‘netfic:  fanfic that originates on the Internet, instead of being published in a ‘zine first

slash:  stories of any rating focusing on romantic relationships between two characters of the same gender, especially if they were heterosexual in canon, ie, Ellison/Sandburg, Kirk/Spock, Solo/Kuryakin, etc.


Then came ‘netfic.  Now, ‘netfic is not inherently bad, just as ‘zines are not always good.  But ‘netfic has a tendency to jump from writer’s brain to keyboard to posted on-line, without stopping for a breath in between.  This is especially true of the younger writers.  Paula Smith had this to say of the difference in the writing process between ‘zines and ‘netfic:

In writing, there is a crucial step of rewrite which is not regularly being seen these days. This is one difference we noticed in the late 1990s with fans coming in from the Internet. In the old days, I would write the first draft of a story in longhand, type it up, read it again, fuss with it, type it up again. And then the editor would read it, recommend changes, and you would have to type the whole bloody thing up yet again. The stories went through the typewriter more than once, and a lot was changed slowly but crucially. I’ve noticed the difference in my own writing. Now, you write something, put it aside, write something, put it aside, and then jam it all together.  {Paula Smith}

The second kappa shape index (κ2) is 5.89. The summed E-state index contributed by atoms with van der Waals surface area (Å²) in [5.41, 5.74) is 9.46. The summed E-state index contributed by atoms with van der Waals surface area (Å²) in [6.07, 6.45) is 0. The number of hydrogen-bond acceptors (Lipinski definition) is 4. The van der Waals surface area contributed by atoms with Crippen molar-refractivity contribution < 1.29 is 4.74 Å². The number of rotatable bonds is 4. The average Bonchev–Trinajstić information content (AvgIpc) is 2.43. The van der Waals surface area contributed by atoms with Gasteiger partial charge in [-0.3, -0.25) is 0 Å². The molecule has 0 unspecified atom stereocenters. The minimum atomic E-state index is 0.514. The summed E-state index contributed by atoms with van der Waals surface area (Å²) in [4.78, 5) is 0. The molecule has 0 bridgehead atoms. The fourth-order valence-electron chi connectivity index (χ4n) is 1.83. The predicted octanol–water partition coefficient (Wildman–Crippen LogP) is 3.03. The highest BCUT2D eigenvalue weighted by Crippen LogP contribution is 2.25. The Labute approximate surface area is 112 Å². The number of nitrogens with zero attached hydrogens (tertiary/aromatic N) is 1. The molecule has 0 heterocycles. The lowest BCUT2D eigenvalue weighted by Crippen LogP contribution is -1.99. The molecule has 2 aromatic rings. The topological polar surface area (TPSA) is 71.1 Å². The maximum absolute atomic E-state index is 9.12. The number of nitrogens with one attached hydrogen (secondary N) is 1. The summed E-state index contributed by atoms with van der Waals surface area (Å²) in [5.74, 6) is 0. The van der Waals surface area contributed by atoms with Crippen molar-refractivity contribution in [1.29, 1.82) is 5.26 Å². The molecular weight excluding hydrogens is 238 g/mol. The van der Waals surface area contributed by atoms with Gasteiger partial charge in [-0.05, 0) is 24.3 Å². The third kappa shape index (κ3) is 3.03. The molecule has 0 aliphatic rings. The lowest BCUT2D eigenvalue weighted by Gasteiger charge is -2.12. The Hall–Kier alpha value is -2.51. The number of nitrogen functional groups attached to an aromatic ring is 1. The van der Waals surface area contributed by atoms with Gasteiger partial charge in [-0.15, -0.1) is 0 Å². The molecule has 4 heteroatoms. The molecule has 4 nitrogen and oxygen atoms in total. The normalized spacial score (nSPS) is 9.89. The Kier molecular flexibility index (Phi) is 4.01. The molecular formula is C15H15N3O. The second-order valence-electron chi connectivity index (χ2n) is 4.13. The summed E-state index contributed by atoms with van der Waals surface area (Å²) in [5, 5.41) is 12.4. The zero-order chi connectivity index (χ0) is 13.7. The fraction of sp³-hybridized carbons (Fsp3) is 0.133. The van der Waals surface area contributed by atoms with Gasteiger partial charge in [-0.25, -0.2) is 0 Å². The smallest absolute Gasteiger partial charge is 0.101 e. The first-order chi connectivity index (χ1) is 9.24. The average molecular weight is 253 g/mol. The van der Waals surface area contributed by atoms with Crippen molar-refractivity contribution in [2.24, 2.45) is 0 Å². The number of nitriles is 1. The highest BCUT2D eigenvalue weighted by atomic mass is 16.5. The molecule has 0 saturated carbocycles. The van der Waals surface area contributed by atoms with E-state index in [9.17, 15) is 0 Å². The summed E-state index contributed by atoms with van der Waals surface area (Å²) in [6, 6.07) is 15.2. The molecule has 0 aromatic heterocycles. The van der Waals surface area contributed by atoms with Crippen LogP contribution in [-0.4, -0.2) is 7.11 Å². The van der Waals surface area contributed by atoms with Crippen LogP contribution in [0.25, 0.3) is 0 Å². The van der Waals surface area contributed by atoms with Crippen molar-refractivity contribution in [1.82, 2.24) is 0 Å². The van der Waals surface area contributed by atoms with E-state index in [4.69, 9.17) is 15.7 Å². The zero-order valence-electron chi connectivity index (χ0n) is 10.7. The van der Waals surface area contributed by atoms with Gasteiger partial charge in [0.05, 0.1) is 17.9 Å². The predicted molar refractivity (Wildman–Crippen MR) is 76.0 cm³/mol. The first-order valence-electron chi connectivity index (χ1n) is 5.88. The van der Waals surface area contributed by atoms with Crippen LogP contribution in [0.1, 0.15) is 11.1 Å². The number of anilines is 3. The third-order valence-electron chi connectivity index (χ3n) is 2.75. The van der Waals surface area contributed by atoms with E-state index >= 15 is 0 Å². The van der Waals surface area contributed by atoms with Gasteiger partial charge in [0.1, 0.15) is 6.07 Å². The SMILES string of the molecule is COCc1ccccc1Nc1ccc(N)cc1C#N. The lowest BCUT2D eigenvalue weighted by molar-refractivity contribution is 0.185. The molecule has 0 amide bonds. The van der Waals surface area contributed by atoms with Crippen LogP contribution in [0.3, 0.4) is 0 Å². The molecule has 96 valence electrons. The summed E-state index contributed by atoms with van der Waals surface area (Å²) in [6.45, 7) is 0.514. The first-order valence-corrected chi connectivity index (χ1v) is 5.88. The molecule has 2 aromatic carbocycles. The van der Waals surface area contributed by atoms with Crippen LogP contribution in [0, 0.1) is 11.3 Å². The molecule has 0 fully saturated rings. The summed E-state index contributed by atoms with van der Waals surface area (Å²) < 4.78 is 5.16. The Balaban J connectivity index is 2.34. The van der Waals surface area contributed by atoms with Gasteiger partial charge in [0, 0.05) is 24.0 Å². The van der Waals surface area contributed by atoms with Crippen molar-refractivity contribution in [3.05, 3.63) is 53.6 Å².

On the one hand, ‘netfic is free.  (Due to printing costs, ‘zines can be as expensive as hardcover books.)  The feedback is almost instantaneous.  On the other hand, GIGO.  Since no editor looks over the story before it’s posted, typos abound in ‘netfic.  Typos aren’t unknown in fanzines, of course, but authors and editors at least try to catch and correct them.  As Paula Smith said, “Another difference is the level of literacy of people coming to it—and the level of entitlement about their level of literacy: “Well, I don’t care if this is misspelled because that’s how I want it to be.” I may sound a bit snotty, but heck, I’ve seen typos completely wreck the point of a story.”